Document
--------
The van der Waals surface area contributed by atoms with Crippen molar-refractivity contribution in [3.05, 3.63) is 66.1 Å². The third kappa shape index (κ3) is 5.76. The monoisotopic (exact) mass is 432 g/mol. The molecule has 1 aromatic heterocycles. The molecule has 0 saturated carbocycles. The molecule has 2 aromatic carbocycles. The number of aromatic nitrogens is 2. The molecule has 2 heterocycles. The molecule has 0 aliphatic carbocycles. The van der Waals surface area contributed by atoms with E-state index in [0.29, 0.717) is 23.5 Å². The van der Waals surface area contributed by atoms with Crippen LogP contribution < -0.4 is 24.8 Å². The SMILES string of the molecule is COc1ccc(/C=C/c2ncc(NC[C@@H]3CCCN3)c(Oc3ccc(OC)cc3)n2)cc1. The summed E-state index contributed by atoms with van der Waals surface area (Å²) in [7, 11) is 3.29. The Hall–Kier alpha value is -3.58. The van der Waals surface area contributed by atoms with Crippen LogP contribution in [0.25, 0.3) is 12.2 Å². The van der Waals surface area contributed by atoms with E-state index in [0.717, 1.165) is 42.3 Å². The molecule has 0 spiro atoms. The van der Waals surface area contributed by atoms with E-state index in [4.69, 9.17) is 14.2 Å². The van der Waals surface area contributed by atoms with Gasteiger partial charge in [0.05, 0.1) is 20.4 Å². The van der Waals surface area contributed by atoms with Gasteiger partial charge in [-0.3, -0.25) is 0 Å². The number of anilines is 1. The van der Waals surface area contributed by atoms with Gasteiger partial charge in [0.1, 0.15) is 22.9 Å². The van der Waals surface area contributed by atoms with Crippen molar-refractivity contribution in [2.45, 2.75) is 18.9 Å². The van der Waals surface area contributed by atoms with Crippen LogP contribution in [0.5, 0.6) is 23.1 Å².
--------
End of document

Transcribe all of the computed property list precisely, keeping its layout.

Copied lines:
The van der Waals surface area contributed by atoms with Crippen molar-refractivity contribution in [3.05, 3.63) is 66.1 Å². The third kappa shape index (κ3) is 5.76. The monoisotopic (exact) mass is 432 g/mol. The molecule has 1 aromatic heterocycles. The molecule has 0 saturated carbocycles. The molecule has 2 aromatic carbocycles. The number of aromatic nitrogens is 2. The molecule has 2 heterocycles. The molecule has 0 aliphatic carbocycles. The van der Waals surface area contributed by atoms with E-state index in [0.29, 0.717) is 23.5 Å². The van der Waals surface area contributed by atoms with Crippen LogP contribution < -0.4 is 24.8 Å². The SMILES string of the molecule is COc1ccc(/C=C/c2ncc(NC[C@@H]3CCCN3)c(Oc3ccc(OC)cc3)n2)cc1. The summed E-state index contributed by atoms with van der Waals surface area (Å²) in [7, 11) is 3.29. The Hall–Kier alpha value is -3.58. The van der Waals surface area contributed by atoms with Crippen LogP contribution in [0.25, 0.3) is 12.2 Å². The van der Waals surface area contributed by atoms with E-state index in [0.717, 1.165) is 42.3 Å². The molecule has 0 spiro atoms. The van der Waals surface area contributed by atoms with E-state index in [4.69, 9.17) is 14.2 Å². The van der Waals surface area contributed by atoms with Gasteiger partial charge in [0.05, 0.1) is 20.4 Å². The van der Waals surface area contributed by atoms with Gasteiger partial charge in [-0.3, -0.25) is 0 Å². The number of anilines is 1. The van der Waals surface area contributed by atoms with Gasteiger partial charge in [0.1, 0.15) is 22.9 Å². The van der Waals surface area contributed by atoms with Crippen molar-refractivity contribution in [2.45, 2.75) is 18.9 Å². The van der Waals surface area contributed by atoms with Crippen LogP contribution in [0.5, 0.6) is 23.1 Å².